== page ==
Gold Coast Film Festival Review: Pork Pie (New Zealand, 2017) only bolsters the legacy of the original

After more than thirty years, the amber Mini has once more made the journey from tip to tip in the Land of the Long White Cloud. Pork Pie brings the 1981 New Zealand classic Goodbye Pork Pie into the 21st century, and it returns with more than just the mini.

Goodbye Pork Pie played a significant role in New Zealand cinema. The film heralded an opportunity for New Zealand people to tell New Zealand narratives, a concept that had previously been met with stunted box office returns and wavering critical reception. It was an important film driven by director Geoff Murphy and it is his son, Matt Murphy, who brings the classic into an age when New Zealand cinema is more certain of itself than ever.

The story begins as Luke (James Rolleston), on the run from a crew of thieves, boosts a Mini Cooper S and on a tight bend somewhere outside of Auckland, barely misses a hitchhiking, down-on-his-luck, Jon (Dean O’Gorman). Headed in the same direction, the two set off south, where Jon hopes he can confront his former girlfriend Suzie (Antonia Prebble) after pulling a no-show on their wedding.

The duo becomes three after picking up Kiera (Ashleigh Cummings) from a fast food restaurant, and the ‘Blondini Gang’ is born. Police forces pursue the trio across both Islands of New Zealand, with Kiera establishing the three as animal rights vigilantes after taking the tour to social media, and Jon haplessly keeping his hopes up that once he arrives in Invercargill, his ex will take him back.

Pork Pie is a blockbuster that manifests as the 1981 version without shackles. That is, it goes big, and doesn’t seem to compromise. The production value in Pork Pie makes the film look like a genuine Hollywood action flick, with massive car chases shot from helicopters, exploding vehicles and some of the best stunts from a Mini since The Italian Job. It could be in some part attributed to Matt Murphy’s background in shooting advertisements, but the film shows no constraints to budget like the original and the epic scenes come together with precise execution.

Pork Pie adapts the original narrative for a contemporary audience, and it does this to some effect. There are added layers to the original story that don’t take away from the journey, but at times fail to add engaging content (Jon’s book is scarcely mentioned in the second half of the film).

Where the film finds a balance however, is in the blend between new audiences and the ethos of the original ‘road movie’. Scenes where the Blondini gang join in chorus on Scribe’s Not Many or the selfie session while Lorde’s Royals plays from an old record in the background, demonstrate the harmony between the old and the new, and help the film reach new frontiers without compromising the original film.

Each member of the Blondini Gang gives commendable performances as their respective characters, both individually and as a cast. The chemistry between Luke and Keira is elegant and subtle so that the relationship is always believable and progresses relative to the film. Ashleigh Cummings is provoking as Keira, even if her character is sometimes shadowed by the bromance of the two leads.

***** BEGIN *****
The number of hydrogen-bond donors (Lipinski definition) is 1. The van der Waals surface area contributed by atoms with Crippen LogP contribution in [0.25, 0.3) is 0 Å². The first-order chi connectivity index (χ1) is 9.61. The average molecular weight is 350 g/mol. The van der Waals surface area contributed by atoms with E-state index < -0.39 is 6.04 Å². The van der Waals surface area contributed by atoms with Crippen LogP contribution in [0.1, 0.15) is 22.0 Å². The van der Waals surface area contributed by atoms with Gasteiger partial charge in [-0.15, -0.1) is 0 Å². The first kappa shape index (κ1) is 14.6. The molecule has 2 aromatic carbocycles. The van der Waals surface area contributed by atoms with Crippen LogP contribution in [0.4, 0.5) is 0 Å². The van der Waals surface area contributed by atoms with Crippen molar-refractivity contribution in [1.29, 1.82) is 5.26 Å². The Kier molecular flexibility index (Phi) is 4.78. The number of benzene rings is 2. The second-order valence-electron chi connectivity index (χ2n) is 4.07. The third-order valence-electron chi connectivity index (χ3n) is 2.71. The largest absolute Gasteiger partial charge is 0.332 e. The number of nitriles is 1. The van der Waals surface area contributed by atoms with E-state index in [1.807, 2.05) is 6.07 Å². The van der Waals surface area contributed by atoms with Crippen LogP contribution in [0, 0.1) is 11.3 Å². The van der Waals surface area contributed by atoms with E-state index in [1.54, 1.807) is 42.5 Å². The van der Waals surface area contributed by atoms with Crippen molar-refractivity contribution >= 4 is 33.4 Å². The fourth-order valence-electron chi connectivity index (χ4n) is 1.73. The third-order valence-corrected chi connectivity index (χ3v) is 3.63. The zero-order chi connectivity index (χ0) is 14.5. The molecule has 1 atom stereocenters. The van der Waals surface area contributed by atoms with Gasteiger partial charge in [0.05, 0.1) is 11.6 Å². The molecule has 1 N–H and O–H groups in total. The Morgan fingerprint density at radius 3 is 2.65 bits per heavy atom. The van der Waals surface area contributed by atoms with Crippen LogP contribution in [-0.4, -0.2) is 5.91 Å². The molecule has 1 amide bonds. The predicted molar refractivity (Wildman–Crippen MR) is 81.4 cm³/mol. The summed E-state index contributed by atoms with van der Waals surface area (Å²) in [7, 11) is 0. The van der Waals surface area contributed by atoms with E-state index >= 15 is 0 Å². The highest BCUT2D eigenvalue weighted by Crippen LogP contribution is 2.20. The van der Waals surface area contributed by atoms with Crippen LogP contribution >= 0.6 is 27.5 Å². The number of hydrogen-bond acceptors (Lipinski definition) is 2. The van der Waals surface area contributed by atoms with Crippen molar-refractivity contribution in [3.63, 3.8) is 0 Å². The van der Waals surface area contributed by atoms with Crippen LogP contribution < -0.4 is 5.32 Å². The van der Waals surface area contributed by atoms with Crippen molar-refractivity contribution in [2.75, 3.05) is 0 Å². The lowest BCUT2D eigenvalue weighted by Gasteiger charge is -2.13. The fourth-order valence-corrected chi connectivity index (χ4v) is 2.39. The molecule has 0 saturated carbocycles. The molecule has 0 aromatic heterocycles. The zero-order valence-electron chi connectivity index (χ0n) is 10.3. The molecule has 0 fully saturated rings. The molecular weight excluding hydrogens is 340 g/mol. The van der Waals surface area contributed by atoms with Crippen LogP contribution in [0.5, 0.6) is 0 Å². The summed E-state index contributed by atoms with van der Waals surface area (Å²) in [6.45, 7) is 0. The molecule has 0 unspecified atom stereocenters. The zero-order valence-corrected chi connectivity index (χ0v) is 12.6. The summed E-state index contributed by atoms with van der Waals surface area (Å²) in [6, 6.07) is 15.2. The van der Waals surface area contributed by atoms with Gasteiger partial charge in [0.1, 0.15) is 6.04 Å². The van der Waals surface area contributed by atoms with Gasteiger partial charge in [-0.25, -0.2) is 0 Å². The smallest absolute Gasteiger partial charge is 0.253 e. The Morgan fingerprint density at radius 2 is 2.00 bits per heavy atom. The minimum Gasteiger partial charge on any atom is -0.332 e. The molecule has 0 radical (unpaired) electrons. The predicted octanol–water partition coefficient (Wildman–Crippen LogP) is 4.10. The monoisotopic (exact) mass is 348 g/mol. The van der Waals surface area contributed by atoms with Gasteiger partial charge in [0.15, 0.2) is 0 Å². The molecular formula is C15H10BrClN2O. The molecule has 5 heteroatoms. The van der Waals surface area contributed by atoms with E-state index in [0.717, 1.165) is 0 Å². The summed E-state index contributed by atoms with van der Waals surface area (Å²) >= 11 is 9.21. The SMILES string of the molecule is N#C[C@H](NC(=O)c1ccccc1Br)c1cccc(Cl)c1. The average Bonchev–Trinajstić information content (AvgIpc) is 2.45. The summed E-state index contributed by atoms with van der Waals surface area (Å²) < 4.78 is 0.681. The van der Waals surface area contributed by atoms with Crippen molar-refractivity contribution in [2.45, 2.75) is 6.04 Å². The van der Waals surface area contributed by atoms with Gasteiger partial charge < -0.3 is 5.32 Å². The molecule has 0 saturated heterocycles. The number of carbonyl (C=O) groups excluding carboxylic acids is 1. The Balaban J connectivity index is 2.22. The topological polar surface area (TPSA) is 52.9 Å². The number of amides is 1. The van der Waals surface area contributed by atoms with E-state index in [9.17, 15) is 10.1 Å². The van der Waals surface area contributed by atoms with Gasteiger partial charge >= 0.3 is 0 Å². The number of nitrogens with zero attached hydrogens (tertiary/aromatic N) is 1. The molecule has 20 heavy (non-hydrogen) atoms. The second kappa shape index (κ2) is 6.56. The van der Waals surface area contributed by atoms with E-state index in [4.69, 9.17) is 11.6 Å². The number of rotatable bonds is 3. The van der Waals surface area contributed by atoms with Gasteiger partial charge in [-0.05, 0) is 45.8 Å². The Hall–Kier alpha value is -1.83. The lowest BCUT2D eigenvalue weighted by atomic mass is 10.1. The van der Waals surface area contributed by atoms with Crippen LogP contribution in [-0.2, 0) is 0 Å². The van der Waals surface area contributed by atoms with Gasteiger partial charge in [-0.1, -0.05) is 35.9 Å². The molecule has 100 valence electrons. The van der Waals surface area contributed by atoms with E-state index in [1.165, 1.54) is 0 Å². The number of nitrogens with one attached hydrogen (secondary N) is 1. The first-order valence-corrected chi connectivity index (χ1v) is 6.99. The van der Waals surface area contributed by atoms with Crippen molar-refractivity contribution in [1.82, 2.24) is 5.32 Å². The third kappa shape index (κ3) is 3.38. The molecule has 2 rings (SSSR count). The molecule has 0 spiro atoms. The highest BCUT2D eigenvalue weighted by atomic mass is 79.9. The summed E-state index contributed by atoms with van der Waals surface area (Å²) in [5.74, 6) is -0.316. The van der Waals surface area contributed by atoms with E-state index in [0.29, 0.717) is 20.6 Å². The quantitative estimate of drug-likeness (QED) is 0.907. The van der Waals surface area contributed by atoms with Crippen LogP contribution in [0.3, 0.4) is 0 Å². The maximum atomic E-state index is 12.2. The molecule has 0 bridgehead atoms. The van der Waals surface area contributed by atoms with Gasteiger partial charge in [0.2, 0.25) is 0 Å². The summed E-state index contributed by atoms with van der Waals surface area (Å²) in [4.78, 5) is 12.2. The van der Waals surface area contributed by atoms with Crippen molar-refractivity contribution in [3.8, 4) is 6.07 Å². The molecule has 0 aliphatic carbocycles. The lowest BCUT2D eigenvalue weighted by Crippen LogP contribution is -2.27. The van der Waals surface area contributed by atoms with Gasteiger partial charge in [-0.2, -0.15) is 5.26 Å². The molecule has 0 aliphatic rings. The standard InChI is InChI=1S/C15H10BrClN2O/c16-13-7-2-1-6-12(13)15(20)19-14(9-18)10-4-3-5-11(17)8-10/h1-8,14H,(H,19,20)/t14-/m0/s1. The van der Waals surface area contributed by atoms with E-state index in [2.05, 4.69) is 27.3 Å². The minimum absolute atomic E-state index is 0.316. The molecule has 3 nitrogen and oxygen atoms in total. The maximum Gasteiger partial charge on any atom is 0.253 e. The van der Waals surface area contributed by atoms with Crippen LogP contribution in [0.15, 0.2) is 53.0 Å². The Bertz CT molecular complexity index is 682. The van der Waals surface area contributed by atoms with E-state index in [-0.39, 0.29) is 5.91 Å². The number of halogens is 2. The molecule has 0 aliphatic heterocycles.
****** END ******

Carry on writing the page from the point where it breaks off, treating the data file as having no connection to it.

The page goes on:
Child prodigy James Rolleston has matured since Boy and continues to improve with a solid performance as the reticent Luke. His acting is magnified by the performance of Dean O’Gorman, who together the two look like high school buddies reconnected. Their banter and natural chemistry makes the dialogue seem unwritten and more like a product of an improvised back and forth.

The film succeeds in comedy both in built up jokes and in the immediate puns and colloquialisms that fill the space between the action. The jokes and banter have an authentic New Zealand personality that feels fresh and not so distant from the comedy in Hunt for The Wilderpeople. When the film does break from comedy, it is just as effective in crafting depth throughout the plot. It’s easy to laugh at Jon’s failures in one scene and then pity him for those failures in the next, and it’s only as Jon pokes his head through the Mini’s sunroof and calls out to Invercargill that you realize how much more than comedy his story has become.

At times Pork Pie fails to suspend the disbelief, but it is never in the film’s most intense moments. It is testament to Matt Murphy to without doubt believe that a Mini could board a moving train. It’s the smaller moments like cops failing to apprehend stationary fugitives that are harder to let slip. There’s some dated stoner comedy that briefly takes place in an archaic ‘munchies scene’, seeming the black sheep to the rest of the film’s fresh comedic approach.

It would be a mistake to not mention just how good the film looks. While the scenery is much the same as the original, it’s captured in different ways. The background and the Mini are as much characters of the film as Luke, Jon and Keira. Grassy plains, desolate yellow fields and mountain lakes give the film its identity and the beauty of the country has been paid tribute through Crighton Bone’s visceral cinematography.

Pork Pie is exciting, It is genuine and it pays homage to the original while pushing it to new frontiers. Stacked with great performances and a promising feature length debut from Matt Murphy, it is the Goodbye Pork Pie for the millennial generation and a film that serves only to bolster the legacy of the original.


Pork Pie was reviewed at the Gold Coast Film Festival, and will be released in Australian cinemas on May 4th.


This content has recently been ported from its original home on The Iris and may have formatting errors – images may not be showing up, or duplicated, and galleries may not be working. We are slowly fixing these issue. If you spot any major malfunctions making it impossible to read the content, however, please let us know at editor AT